It's also worth noting that even as his stuff and his good fortune failed him in 2013, Sabathia's health did not. CC showed up at camp this past spring looking significantly more svelte than ever before. There were some who irrationally blamed his velocity decrease on his off-season weight loss but getting in better shape was an adjustment he needed to make if he hopes to avoid nagging knee and back woes as he enters his mid-thirties. The 211 innings he threw led the Yankees as he eclipsed the 200-inning line for the seventh consecutive year. His 32 games started were tied with Hiroki Kuroda for staff best. Only four times all year did Sabathia not last into the sixth inning. Though he struggled, CC did his part to unburden a bullpen often taxed by Hughesian shenanigans. For those of you who care about these sorts of things, CC's durability helped him extend his streak of double-digit win seasons to thirteen straight. He managed an above-.500 record, also for the thirteenth straight year.
Sabathia's season was disappointing, but it wasn't a total disaster. If he throws the same way next year, pitches the same number of innings and has slightly better luck, his numbers will probably look a lot more like what we've grown accustomed to. Still, the weakened fastball is unlikely to be a one-time thing. The tribulations of 2013 highlight that changes need happen if CC's going regain his rank as a frontline starter. Beyond whatever mechanical tinkering he and Larry Rothschild do next spring, pitch selection could be a key. CC's slider has been his most effective pitch throughout his career. In 2013 it was the only bullet in his chamber that maintained a positive value (1.66 RAA/100 according to Fangraphs). Yet curiously, he went to the slider less often in 2013 than in 2012 while throwing more fastballs and change-ups. He left 47.1 percent of his pitches inside the strike zone, his highest rate since 2009, and not surprisingly he saw his swing and miss rate drop below 10 percent for just the fourth time in his career.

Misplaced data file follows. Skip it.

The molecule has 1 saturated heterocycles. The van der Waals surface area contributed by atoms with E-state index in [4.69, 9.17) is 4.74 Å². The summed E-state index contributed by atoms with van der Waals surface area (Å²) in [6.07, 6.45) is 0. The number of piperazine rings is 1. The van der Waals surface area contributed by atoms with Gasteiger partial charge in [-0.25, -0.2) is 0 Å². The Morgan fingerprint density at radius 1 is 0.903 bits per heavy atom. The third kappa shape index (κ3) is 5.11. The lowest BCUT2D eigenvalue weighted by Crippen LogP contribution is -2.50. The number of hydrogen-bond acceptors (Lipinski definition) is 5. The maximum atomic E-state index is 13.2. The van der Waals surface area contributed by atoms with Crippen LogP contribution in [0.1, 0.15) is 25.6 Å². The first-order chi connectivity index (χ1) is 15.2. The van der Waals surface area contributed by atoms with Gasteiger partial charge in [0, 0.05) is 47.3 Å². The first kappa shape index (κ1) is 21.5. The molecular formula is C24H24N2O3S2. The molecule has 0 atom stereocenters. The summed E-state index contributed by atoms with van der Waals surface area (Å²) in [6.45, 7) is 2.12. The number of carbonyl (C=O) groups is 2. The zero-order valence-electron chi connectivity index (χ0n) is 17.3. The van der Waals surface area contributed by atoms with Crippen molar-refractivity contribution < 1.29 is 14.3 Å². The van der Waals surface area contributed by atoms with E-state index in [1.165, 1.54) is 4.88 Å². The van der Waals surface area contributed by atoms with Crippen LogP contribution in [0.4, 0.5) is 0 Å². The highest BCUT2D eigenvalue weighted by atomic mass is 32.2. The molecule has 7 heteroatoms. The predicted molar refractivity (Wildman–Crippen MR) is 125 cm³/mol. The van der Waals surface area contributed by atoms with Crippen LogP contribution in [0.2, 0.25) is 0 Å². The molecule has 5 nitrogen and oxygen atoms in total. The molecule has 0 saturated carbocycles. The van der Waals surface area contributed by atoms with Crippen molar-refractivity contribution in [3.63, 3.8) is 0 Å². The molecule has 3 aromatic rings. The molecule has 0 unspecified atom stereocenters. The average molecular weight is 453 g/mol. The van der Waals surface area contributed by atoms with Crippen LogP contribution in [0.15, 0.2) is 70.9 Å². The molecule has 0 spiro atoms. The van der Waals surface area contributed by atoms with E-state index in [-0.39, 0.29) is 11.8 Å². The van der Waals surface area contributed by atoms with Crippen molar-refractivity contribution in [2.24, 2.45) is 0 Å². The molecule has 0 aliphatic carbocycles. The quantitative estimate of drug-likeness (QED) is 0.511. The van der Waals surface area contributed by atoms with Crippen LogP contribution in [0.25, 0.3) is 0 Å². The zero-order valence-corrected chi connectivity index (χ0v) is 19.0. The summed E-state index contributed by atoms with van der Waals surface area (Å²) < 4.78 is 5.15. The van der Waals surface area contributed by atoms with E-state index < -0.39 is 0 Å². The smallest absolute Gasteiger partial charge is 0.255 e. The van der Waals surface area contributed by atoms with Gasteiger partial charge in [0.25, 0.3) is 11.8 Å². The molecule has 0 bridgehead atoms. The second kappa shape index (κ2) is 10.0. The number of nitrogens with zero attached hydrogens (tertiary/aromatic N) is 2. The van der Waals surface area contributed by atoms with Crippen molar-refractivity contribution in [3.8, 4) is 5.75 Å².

Diminished stuff and more pitches in the zone equal more balls put in play and better contact. That's something Sabathia needs to avoid as he transitions from a power arm into more of a finesse pitcher. He'll need to go inside more with his fastball to set up bad swings at sliders away. That's an oversimplified way of looking at it, of course, but CC is known as a diligent worker and a cerebral student of the game. It's not hard to be confident that he'll make the adjustments needed and remain a huge part of the Yankees' rotation going forward. Top-five Cy Young finishes might be a thing of the past, but Sabathia can and should continue to contribute as long as he's physically able.
To use an old Joe Torre cliché, CC Sabathia "battled" through a lot of adversity in 2013. If nothing else, he remained standing while his teammates crumbled around him. For that he earns a solid "C".